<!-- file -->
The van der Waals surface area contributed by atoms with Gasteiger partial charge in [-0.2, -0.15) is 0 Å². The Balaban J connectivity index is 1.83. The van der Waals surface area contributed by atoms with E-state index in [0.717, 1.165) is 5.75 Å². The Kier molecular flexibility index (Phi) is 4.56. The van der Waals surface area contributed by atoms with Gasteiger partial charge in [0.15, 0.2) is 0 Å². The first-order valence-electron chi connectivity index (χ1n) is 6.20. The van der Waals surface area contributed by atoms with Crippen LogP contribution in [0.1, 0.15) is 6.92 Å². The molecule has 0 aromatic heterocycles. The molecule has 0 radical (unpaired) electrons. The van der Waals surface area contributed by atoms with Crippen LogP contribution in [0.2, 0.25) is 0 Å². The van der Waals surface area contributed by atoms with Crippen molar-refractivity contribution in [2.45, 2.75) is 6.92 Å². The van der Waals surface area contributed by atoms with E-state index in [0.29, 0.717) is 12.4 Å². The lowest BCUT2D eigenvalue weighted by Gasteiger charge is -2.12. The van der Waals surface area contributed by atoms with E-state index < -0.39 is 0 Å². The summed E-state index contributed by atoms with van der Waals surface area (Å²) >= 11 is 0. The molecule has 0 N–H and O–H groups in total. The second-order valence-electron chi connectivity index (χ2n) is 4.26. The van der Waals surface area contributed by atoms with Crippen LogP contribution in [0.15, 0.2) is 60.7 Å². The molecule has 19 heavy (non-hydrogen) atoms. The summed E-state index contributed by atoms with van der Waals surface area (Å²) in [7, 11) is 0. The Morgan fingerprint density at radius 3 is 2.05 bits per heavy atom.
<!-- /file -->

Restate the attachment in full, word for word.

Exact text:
The van der Waals surface area contributed by atoms with Gasteiger partial charge in [-0.2, -0.15) is 0 Å². The Balaban J connectivity index is 1.83. The van der Waals surface area contributed by atoms with E-state index in [0.717, 1.165) is 5.75 Å². The Kier molecular flexibility index (Phi) is 4.56. The van der Waals surface area contributed by atoms with Gasteiger partial charge in [0.15, 0.2) is 0 Å². The first-order valence-electron chi connectivity index (χ1n) is 6.20. The van der Waals surface area contributed by atoms with Crippen LogP contribution in [0.1, 0.15) is 6.92 Å². The molecule has 0 aromatic heterocycles. The molecule has 0 radical (unpaired) electrons. The van der Waals surface area contributed by atoms with Crippen LogP contribution in [0.2, 0.25) is 0 Å². The van der Waals surface area contributed by atoms with Crippen molar-refractivity contribution in [2.45, 2.75) is 6.92 Å². The van der Waals surface area contributed by atoms with E-state index in [0.29, 0.717) is 12.4 Å². The lowest BCUT2D eigenvalue weighted by Gasteiger charge is -2.12. The van der Waals surface area contributed by atoms with E-state index < -0.39 is 0 Å². The summed E-state index contributed by atoms with van der Waals surface area (Å²) >= 11 is 0. The molecule has 0 N–H and O–H groups in total. The second-order valence-electron chi connectivity index (χ2n) is 4.26. The van der Waals surface area contributed by atoms with Crippen LogP contribution in [0.15, 0.2) is 60.7 Å². The molecule has 19 heavy (non-hydrogen) atoms. The summed E-state index contributed by atoms with van der Waals surface area (Å²) in [7, 11) is 0. The Morgan fingerprint density at radius 3 is 2.05 bits per heavy atom.